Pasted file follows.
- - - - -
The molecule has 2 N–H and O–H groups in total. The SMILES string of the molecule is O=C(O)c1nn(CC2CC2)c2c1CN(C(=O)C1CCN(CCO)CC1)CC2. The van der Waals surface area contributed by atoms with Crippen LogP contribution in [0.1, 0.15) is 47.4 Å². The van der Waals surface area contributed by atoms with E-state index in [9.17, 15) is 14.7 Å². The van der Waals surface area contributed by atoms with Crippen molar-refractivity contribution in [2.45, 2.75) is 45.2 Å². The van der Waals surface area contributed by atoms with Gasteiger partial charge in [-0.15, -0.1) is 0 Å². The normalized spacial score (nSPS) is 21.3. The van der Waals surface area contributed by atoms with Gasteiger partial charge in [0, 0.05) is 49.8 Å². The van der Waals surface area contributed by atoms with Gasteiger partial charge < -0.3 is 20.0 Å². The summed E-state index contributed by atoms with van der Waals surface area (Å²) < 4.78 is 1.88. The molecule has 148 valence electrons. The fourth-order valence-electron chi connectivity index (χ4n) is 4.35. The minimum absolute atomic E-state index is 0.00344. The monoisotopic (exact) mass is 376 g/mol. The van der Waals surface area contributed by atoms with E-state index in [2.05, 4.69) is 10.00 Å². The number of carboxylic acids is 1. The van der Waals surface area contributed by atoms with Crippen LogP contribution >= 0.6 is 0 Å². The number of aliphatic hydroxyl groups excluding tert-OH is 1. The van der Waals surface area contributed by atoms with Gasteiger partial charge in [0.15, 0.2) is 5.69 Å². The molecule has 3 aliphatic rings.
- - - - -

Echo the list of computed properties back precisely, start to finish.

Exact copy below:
The molecule has 2 N–H and O–H groups in total. The SMILES string of the molecule is O=C(O)c1nn(CC2CC2)c2c1CN(C(=O)C1CCN(CCO)CC1)CC2. The van der Waals surface area contributed by atoms with Crippen LogP contribution in [0.1, 0.15) is 47.4 Å². The van der Waals surface area contributed by atoms with E-state index in [9.17, 15) is 14.7 Å². The van der Waals surface area contributed by atoms with Crippen molar-refractivity contribution in [2.45, 2.75) is 45.2 Å². The van der Waals surface area contributed by atoms with Gasteiger partial charge in [-0.15, -0.1) is 0 Å². The normalized spacial score (nSPS) is 21.3. The van der Waals surface area contributed by atoms with Gasteiger partial charge in [0, 0.05) is 49.8 Å². The van der Waals surface area contributed by atoms with Gasteiger partial charge < -0.3 is 20.0 Å². The summed E-state index contributed by atoms with van der Waals surface area (Å²) < 4.78 is 1.88. The molecule has 148 valence electrons. The fourth-order valence-electron chi connectivity index (χ4n) is 4.35. The minimum absolute atomic E-state index is 0.00344. The monoisotopic (exact) mass is 376 g/mol. The van der Waals surface area contributed by atoms with E-state index in [2.05, 4.69) is 10.00 Å². The number of carboxylic acids is 1. The van der Waals surface area contributed by atoms with Crippen LogP contribution >= 0.6 is 0 Å². The number of aliphatic hydroxyl groups excluding tert-OH is 1. The van der Waals surface area contributed by atoms with Gasteiger partial charge in [0.15, 0.2) is 5.69 Å². The molecule has 3 aliphatic rings.